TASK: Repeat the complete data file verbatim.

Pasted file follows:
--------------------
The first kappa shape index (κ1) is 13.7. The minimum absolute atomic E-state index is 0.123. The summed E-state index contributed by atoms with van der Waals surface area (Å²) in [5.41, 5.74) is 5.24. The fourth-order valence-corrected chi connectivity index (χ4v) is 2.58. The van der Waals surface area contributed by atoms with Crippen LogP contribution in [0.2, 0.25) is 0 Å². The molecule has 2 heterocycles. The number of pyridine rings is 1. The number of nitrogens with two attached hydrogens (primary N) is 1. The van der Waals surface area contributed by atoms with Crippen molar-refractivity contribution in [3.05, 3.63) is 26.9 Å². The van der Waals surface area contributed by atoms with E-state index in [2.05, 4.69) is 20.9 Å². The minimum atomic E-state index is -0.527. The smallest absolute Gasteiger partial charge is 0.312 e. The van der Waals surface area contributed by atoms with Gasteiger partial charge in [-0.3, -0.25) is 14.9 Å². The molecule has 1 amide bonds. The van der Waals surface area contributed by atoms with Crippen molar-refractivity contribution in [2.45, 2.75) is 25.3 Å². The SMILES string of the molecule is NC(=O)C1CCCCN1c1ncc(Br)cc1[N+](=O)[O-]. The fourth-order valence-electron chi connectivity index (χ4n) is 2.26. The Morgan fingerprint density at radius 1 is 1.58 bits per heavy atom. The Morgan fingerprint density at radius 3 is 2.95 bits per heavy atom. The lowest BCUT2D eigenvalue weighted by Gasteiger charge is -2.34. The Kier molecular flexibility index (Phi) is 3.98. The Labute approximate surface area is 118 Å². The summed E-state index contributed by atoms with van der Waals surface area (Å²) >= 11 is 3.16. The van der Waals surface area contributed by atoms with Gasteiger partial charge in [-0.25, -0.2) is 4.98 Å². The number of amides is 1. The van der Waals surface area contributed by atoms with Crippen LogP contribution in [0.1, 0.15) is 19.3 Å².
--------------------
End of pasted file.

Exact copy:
The first kappa shape index (κ1) is 13.7. The minimum absolute atomic E-state index is 0.123. The summed E-state index contributed by atoms with van der Waals surface area (Å²) in [5.41, 5.74) is 5.24. The fourth-order valence-corrected chi connectivity index (χ4v) is 2.58. The van der Waals surface area contributed by atoms with Crippen LogP contribution in [0.2, 0.25) is 0 Å². The molecule has 2 heterocycles. The number of pyridine rings is 1. The number of nitrogens with two attached hydrogens (primary N) is 1. The van der Waals surface area contributed by atoms with Crippen molar-refractivity contribution in [3.05, 3.63) is 26.9 Å². The van der Waals surface area contributed by atoms with E-state index in [2.05, 4.69) is 20.9 Å². The minimum atomic E-state index is -0.527. The smallest absolute Gasteiger partial charge is 0.312 e. The van der Waals surface area contributed by atoms with Gasteiger partial charge in [-0.3, -0.25) is 14.9 Å². The molecule has 1 amide bonds. The van der Waals surface area contributed by atoms with Crippen molar-refractivity contribution in [2.45, 2.75) is 25.3 Å². The SMILES string of the molecule is NC(=O)C1CCCCN1c1ncc(Br)cc1[N+](=O)[O-]. The fourth-order valence-electron chi connectivity index (χ4n) is 2.26. The Morgan fingerprint density at radius 1 is 1.58 bits per heavy atom. The Morgan fingerprint density at radius 3 is 2.95 bits per heavy atom. The lowest BCUT2D eigenvalue weighted by Gasteiger charge is -2.34. The Kier molecular flexibility index (Phi) is 3.98. The Labute approximate surface area is 118 Å². The summed E-state index contributed by atoms with van der Waals surface area (Å²) >= 11 is 3.16. The van der Waals surface area contributed by atoms with Gasteiger partial charge in [-0.25, -0.2) is 4.98 Å². The number of amides is 1. The van der Waals surface area contributed by atoms with Crippen LogP contribution in [0.1, 0.15) is 19.3 Å².